Shifts in the architecture of the Nationwide Health Information Network
- 1Department of Medicine, University of Utah, Salt Lake City, Utah, USA
- 2Department of Family and Community Medicine, University of Utah School of Medicine, Salt Lake City, Utah, USA
- 3Department of Communications, University of San Francisco, San Francisco, California, USA
- Correspondence to Dr Leslie Lenert, Department of Medicine, University of Utah, 30 North 1900 East, Room 4C104, Salt Lake City, UT 84132, USA;
Contributors LL conceived of and authored the initial versions of this manuscript and contributed to subsequent revisions. DS contributed to the conceptual development of initial versions of the manuscript and helped refine subsequent drafts. MEL contributed to the conceptual development of the manuscript.
- Received 24 June 2011
- Accepted 23 December 2011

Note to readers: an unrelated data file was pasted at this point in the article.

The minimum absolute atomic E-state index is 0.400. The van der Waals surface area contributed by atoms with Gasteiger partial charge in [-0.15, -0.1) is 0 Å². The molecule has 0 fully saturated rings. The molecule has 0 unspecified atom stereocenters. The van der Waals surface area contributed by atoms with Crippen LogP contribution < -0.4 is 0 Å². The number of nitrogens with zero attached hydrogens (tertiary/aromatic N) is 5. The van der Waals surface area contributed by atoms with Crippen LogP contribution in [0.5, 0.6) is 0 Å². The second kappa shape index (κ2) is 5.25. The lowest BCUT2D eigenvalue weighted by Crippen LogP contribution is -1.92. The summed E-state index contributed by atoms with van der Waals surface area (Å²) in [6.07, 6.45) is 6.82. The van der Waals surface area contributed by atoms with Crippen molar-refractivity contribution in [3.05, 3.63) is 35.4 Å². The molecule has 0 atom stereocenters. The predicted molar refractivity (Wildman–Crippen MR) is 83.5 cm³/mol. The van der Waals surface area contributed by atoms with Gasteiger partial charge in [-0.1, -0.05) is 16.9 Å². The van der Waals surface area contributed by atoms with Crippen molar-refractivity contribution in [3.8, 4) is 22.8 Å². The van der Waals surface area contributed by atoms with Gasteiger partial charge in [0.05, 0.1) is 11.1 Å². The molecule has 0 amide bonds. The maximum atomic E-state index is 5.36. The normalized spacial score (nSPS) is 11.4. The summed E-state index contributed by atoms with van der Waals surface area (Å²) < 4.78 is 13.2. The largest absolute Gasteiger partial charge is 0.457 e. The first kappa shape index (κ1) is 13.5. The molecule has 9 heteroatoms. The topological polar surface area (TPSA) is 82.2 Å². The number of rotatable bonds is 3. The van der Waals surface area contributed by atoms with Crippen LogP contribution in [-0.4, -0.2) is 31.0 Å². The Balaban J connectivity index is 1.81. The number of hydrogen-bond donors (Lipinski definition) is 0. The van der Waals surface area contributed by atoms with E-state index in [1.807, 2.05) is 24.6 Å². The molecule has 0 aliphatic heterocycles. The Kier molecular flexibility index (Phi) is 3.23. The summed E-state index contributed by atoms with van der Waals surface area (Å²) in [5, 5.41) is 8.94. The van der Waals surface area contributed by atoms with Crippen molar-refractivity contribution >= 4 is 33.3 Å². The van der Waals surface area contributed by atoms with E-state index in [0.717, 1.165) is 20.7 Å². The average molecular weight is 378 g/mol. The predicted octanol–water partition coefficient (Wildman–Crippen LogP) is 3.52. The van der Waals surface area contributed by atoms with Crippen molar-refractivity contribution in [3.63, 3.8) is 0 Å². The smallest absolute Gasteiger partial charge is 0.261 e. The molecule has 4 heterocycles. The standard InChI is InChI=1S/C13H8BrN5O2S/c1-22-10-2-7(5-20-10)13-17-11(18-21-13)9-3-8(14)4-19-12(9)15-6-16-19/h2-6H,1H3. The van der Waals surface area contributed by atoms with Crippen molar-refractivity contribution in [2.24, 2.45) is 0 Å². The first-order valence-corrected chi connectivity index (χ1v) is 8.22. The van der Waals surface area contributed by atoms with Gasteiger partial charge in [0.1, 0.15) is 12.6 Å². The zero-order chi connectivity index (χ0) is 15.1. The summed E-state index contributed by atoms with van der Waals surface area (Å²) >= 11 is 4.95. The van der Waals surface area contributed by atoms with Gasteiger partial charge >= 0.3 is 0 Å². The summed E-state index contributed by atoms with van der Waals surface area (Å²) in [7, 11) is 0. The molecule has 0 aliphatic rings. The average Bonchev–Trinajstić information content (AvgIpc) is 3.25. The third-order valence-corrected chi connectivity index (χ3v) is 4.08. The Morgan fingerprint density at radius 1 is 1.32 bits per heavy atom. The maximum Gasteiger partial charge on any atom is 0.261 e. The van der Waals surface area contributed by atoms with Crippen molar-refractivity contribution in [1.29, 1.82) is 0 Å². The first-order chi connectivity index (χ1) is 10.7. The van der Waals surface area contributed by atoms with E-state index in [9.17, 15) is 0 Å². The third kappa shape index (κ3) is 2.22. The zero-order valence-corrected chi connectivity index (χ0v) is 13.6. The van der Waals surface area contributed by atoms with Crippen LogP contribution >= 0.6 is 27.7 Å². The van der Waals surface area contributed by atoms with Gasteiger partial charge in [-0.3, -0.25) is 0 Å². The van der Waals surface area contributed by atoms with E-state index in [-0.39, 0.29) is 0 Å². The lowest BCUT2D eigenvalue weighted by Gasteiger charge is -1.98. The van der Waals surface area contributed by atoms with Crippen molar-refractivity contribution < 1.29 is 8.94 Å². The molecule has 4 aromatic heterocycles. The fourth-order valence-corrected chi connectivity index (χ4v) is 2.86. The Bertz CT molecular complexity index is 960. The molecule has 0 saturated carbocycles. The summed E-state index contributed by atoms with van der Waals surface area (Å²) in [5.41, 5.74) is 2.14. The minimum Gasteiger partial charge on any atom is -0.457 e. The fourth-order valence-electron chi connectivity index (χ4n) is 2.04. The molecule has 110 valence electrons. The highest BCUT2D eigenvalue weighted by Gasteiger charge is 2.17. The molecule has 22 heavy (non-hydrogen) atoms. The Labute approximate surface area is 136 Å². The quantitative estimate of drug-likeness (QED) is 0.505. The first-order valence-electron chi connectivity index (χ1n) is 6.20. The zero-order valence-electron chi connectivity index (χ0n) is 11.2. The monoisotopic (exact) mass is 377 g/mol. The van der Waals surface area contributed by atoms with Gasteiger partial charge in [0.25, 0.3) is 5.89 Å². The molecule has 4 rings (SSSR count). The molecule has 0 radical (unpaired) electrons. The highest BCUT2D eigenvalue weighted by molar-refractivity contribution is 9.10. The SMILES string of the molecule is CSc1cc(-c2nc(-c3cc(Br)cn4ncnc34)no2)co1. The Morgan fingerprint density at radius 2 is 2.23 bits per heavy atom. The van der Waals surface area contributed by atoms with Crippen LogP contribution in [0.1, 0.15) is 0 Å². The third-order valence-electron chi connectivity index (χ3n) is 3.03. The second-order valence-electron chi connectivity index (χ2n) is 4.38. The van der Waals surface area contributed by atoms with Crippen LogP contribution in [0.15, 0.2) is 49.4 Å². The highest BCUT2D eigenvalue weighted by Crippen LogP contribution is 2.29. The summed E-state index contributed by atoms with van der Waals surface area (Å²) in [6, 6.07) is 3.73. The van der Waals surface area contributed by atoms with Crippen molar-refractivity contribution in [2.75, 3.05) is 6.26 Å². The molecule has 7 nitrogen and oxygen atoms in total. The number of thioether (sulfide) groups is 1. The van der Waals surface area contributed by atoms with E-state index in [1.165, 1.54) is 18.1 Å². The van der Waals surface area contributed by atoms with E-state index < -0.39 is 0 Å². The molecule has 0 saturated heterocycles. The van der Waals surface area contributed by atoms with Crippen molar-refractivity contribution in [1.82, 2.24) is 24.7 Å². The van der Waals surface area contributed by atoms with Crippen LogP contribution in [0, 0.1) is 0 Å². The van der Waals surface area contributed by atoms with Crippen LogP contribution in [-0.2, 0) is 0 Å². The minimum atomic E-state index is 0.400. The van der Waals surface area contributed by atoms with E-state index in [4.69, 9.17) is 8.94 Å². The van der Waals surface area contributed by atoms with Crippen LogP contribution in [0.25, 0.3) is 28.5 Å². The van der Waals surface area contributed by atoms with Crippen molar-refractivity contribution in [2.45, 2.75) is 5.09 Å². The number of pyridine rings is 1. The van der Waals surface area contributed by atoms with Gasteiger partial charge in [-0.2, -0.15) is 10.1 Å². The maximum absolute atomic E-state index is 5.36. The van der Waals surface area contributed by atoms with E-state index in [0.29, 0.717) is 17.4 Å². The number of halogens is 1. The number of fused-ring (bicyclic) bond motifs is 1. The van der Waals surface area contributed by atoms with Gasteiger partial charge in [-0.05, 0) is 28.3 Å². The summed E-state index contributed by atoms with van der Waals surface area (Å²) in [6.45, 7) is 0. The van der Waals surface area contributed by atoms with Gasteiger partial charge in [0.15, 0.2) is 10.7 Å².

- Published Online First 21 January 2012
In the midst of a US $30 billion USD investment in the Nationwide Health Information Network (NwHIN) and electronic health records systems, a significant change in the architecture of the NwHIN is taking place. Prior to 2010, the focus of information exchange in the NwHIN was the Regional Health Information Organization (RHIO). Since 2010, the Office of the National Coordinator (ONC) has been sponsoring policies that promote an internet-like architecture that encourages point to-point information exchange and private health information exchange networks. The net effect of these activities is to undercut the limited business model for RHIOs, decreasing the likelihood of their success, while making the NwHIN dependent on nascent technologies for community level functions such as record locator services. These changes may impact the health of patients and communities. Independent, scientifically focused debate is needed on the wisdom of ONC's proposed changes in its strategy for the NwHIN.
Competing interests Dr Lenert is a consultant to IBM Federal Systems and United Biosource Corporation. Dr Sundwall is a consultant to Abbott Laboratories.
Provenance and peer review Not commissioned; externally peer reviewed.
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